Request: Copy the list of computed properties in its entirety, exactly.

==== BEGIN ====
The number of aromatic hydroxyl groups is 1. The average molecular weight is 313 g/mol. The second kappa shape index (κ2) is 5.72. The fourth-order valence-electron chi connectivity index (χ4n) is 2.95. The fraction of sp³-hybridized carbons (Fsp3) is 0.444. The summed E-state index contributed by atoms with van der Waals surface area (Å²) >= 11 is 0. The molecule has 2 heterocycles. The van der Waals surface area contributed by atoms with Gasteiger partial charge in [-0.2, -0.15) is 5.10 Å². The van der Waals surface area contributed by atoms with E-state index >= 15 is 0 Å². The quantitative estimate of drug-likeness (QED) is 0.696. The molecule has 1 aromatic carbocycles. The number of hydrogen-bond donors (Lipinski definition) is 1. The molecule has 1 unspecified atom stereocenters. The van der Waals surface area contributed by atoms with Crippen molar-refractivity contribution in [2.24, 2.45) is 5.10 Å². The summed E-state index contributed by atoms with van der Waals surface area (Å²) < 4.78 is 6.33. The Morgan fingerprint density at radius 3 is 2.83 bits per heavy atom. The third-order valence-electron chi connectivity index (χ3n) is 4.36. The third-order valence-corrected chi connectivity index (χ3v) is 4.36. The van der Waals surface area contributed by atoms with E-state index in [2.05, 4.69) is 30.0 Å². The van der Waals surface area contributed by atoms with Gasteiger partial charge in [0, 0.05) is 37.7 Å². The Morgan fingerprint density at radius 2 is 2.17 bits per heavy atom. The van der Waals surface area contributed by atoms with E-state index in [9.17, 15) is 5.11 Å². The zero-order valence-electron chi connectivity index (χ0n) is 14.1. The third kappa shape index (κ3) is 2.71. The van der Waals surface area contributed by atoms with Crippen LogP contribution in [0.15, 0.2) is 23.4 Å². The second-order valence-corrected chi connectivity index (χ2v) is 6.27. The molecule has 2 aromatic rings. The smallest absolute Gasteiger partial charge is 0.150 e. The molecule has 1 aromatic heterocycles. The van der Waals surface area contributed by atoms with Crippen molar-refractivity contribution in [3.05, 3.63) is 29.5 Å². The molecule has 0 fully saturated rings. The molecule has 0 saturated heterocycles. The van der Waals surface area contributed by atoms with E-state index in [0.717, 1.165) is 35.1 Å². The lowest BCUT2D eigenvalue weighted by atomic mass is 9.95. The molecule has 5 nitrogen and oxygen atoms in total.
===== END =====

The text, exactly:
The number of aromatic hydroxyl groups is 1. The average molecular weight is 313 g/mol. The second kappa shape index (κ2) is 5.72. The fourth-order valence-electron chi connectivity index (χ4n) is 2.95. The fraction of sp³-hybridized carbons (Fsp3) is 0.444. The summed E-state index contributed by atoms with van der Waals surface area (Å²) >= 11 is 0. The molecule has 2 heterocycles. The van der Waals surface area contributed by atoms with Gasteiger partial charge in [-0.2, -0.15) is 5.10 Å². The van der Waals surface area contributed by atoms with E-state index >= 15 is 0 Å². The quantitative estimate of drug-likeness (QED) is 0.696. The molecule has 1 aromatic carbocycles. The number of hydrogen-bond donors (Lipinski definition) is 1. The molecule has 1 unspecified atom stereocenters. The van der Waals surface area contributed by atoms with Crippen molar-refractivity contribution in [2.24, 2.45) is 5.10 Å². The summed E-state index contributed by atoms with van der Waals surface area (Å²) < 4.78 is 6.33. The Morgan fingerprint density at radius 3 is 2.83 bits per heavy atom. The third-order valence-electron chi connectivity index (χ3n) is 4.36. The third-order valence-corrected chi connectivity index (χ3v) is 4.36. The van der Waals surface area contributed by atoms with E-state index in [2.05, 4.69) is 30.0 Å². The van der Waals surface area contributed by atoms with Gasteiger partial charge in [0, 0.05) is 37.7 Å². The Morgan fingerprint density at radius 2 is 2.17 bits per heavy atom. The van der Waals surface area contributed by atoms with E-state index in [9.17, 15) is 5.11 Å². The zero-order valence-electron chi connectivity index (χ0n) is 14.1. The third kappa shape index (κ3) is 2.71. The van der Waals surface area contributed by atoms with Crippen LogP contribution in [0.15, 0.2) is 23.4 Å². The second-order valence-corrected chi connectivity index (χ2v) is 6.27. The molecule has 2 aromatic rings. The smallest absolute Gasteiger partial charge is 0.150 e. The molecule has 1 aromatic heterocycles. The van der Waals surface area contributed by atoms with Crippen molar-refractivity contribution in [3.05, 3.63) is 29.5 Å². The molecule has 0 fully saturated rings. The molecule has 0 saturated heterocycles. The van der Waals surface area contributed by atoms with E-state index in [0.717, 1.165) is 35.1 Å². The lowest BCUT2D eigenvalue weighted by atomic mass is 9.95. The molecule has 5 nitrogen and oxygen atoms in total.